Climate Action Network Canada's Bennett says that, in boasting of their greenness, the car dealers are trying to mislead the public.

For one thing, the only reason fuel efficiency improved in the 1980s was because of U.S. government regulations, which stopped forcing improvement in 1990.

"As soon as the regulations stopped requiring improvement, the cars stopped improving," Bennett says.

Bennett adds that about 20 per cent of the pollution caused by a car over its lifetime is created before the car is even driven, once the effects of mining, smelting and manufacturing are taken into account.

"There's an awful lot of greenhouse gas impact before you get the car on the road," Bennett says.

So the act of merely buying a new car -- even if you leave it sitting in the driveway --means adding extra greenhouse gases to the atmosphere.

Customer is wrong

In their statement, the car dealers attempt to blame, in part, the nasty consumers, for buying the wrong cars.

"Of course the 345 member dealers of our association can sell only the products that are produced by manufacturers and that consumers want to buy," this week's statement says. (Emphasis in original.)

The fact that citizens continue to buy gas-guzzlers has nothing to do with the car companies' heavy promotion of them. So it just wouldn't be right for us to stop selling such machines.

In a Feb. 14 interview from Houston, B.C., Ringdal is asked whether dealers push customers away from less-efficient vehicles.

"What we do encourage always is that people should buy the vehicle that meets their needs," Ringdal says. "Up here where I am, in Houston, a little car is not of much use." It all depends what you "need," he says.

"In whatever circumstances you are, and what your needs are, you should drive the most efficient vehicle possible. So if you drive on to my lot, and I've got a Navigator and I've got a [Ford] Fusion, which one meets your needs?"

But have dealers been discouraging sales of the Navigator in places like balmy Victoria, where they have been immensely popular?

"I don't know that they have," Ringdal says, "but their consciousness is being raised, at the same time as the general population's."

As it turns out, this week's throne speech didn't introduce hefty new taxes on gas-guzzlers, let alone ban them.

But it did promise tougher standards on vehicle emissions, starting in 2009, as part of a larger goal of reducing green house gas emissions by at least 33 per cent by 2020. Ringdal says he's happy about the government's promises, made in the speech, to go after all sources of greenhouse gases -- not just those from cars.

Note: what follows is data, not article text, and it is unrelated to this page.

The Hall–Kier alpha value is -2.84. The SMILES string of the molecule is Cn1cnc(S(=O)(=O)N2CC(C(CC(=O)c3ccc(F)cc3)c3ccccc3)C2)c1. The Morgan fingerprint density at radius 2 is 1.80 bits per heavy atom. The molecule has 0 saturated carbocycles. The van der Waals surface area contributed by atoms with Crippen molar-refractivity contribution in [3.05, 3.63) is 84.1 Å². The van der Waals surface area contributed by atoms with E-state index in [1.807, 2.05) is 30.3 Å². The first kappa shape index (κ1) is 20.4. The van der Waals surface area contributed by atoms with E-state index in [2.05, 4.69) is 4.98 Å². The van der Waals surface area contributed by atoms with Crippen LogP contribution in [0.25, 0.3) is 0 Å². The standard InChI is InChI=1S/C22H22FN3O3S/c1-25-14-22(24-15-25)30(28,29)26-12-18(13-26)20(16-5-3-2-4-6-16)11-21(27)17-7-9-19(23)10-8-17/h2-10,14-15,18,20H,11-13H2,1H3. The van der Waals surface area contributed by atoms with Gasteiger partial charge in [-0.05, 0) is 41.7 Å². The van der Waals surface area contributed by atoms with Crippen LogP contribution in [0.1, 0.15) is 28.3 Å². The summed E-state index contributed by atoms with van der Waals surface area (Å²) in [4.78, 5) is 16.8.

"Cars have been a favourite whipping boy for quite a few years," he says.

Fear of regulation

If car dealers are having an epiphany of sorts when it comes to selling inefficient vehicles, there might be more than pure altruism involved.

According to a September 2006 report by Walter McManus of the University of Michigan's Transportation Research Institute, fuel efficiency could be good for Detroit.

McManus's study found that car manufacturers' previous opposition to mandatory improvements in fuel economy was misguided, since consumers will pay more for fuel economy -- even when gas prices are not high.

In 2005, when the prevailing price for gas in the U.S. was $2.30 per gallon, consumers were willing to pay $578 US for each extra mile that a car would run on a gallon.

His conclusion is that a proactive strategy of boosting fuel economy -- beyond what is required by law -- would boost annual profits for Ford, General Motors and Daimler-Chrysler by a total of up to $2 billion US.

Indeed, the so-called "sub compact" segment of the Canadian car market seems to be doing well.

As of August 2006, sales of sub-compacts in Canada had jumped 21 per cent from a year earlier, according to the Association of International Automobile Manufacturers of Canada.

The B.C. dealers' February 12 statement suggests that among their concerns is fear of more regulations.

However, the Climate Action Network's Bennett says regulations are exactly what we need.

"The only thing that has ever improved the automobile has been regulation," he says. "Everything from seatbelts to bumpers has been regulated, over the objections of the industry."

"If they had their way, you'd still have a 1940s-style car with no seat belts, weighing five thousand pounds and getting about nine miles to the gallon."